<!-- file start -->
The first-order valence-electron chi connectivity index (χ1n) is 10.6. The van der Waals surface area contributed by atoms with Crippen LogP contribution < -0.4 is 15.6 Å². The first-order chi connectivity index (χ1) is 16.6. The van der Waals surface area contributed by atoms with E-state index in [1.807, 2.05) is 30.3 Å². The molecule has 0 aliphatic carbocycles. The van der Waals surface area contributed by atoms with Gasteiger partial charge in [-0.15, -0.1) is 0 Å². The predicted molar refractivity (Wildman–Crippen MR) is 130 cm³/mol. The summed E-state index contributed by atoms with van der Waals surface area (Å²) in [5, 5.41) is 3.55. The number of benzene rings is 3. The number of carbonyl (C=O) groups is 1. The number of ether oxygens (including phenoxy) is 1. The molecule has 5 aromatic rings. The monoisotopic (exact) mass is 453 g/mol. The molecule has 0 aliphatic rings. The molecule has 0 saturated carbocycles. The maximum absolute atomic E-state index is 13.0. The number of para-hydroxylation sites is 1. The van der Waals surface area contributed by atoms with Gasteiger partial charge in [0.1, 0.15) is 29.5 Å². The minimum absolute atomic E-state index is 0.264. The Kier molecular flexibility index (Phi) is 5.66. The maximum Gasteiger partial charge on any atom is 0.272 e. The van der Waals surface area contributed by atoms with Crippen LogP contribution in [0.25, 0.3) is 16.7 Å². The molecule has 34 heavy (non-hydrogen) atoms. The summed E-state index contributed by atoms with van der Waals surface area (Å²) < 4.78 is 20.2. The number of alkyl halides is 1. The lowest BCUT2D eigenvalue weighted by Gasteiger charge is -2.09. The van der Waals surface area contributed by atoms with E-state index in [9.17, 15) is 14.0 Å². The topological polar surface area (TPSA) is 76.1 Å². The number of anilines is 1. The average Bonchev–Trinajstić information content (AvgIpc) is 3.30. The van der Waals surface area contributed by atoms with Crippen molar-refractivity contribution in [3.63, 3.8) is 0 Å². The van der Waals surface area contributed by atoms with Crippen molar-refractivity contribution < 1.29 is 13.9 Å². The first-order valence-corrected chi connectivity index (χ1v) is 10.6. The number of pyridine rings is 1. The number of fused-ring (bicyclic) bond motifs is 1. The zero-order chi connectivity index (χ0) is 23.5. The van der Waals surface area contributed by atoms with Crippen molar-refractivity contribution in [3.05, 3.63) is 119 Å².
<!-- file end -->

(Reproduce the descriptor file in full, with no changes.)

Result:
The first-order valence-electron chi connectivity index (χ1n) is 10.6. The van der Waals surface area contributed by atoms with Crippen LogP contribution < -0.4 is 15.6 Å². The first-order chi connectivity index (χ1) is 16.6. The van der Waals surface area contributed by atoms with E-state index in [1.807, 2.05) is 30.3 Å². The molecule has 0 aliphatic carbocycles. The van der Waals surface area contributed by atoms with Gasteiger partial charge in [-0.15, -0.1) is 0 Å². The predicted molar refractivity (Wildman–Crippen MR) is 130 cm³/mol. The summed E-state index contributed by atoms with van der Waals surface area (Å²) in [5, 5.41) is 3.55. The number of benzene rings is 3. The number of carbonyl (C=O) groups is 1. The number of ether oxygens (including phenoxy) is 1. The molecule has 5 aromatic rings. The monoisotopic (exact) mass is 453 g/mol. The molecule has 0 aliphatic rings. The molecule has 0 saturated carbocycles. The maximum absolute atomic E-state index is 13.0. The number of para-hydroxylation sites is 1. The van der Waals surface area contributed by atoms with Gasteiger partial charge in [0.1, 0.15) is 29.5 Å². The minimum absolute atomic E-state index is 0.264. The Kier molecular flexibility index (Phi) is 5.66. The maximum Gasteiger partial charge on any atom is 0.272 e. The van der Waals surface area contributed by atoms with Crippen LogP contribution in [0.25, 0.3) is 16.7 Å². The molecule has 34 heavy (non-hydrogen) atoms. The summed E-state index contributed by atoms with van der Waals surface area (Å²) < 4.78 is 20.2. The number of alkyl halides is 1. The lowest BCUT2D eigenvalue weighted by Gasteiger charge is -2.09. The van der Waals surface area contributed by atoms with E-state index in [9.17, 15) is 14.0 Å². The topological polar surface area (TPSA) is 76.1 Å². The number of anilines is 1. The average Bonchev–Trinajstić information content (AvgIpc) is 3.30. The van der Waals surface area contributed by atoms with Crippen molar-refractivity contribution in [3.63, 3.8) is 0 Å². The van der Waals surface area contributed by atoms with Crippen molar-refractivity contribution < 1.29 is 13.9 Å². The first-order valence-corrected chi connectivity index (χ1v) is 10.6. The number of pyridine rings is 1. The number of fused-ring (bicyclic) bond motifs is 1. The zero-order chi connectivity index (χ0) is 23.5. The van der Waals surface area contributed by atoms with Crippen molar-refractivity contribution in [3.05, 3.63) is 119 Å².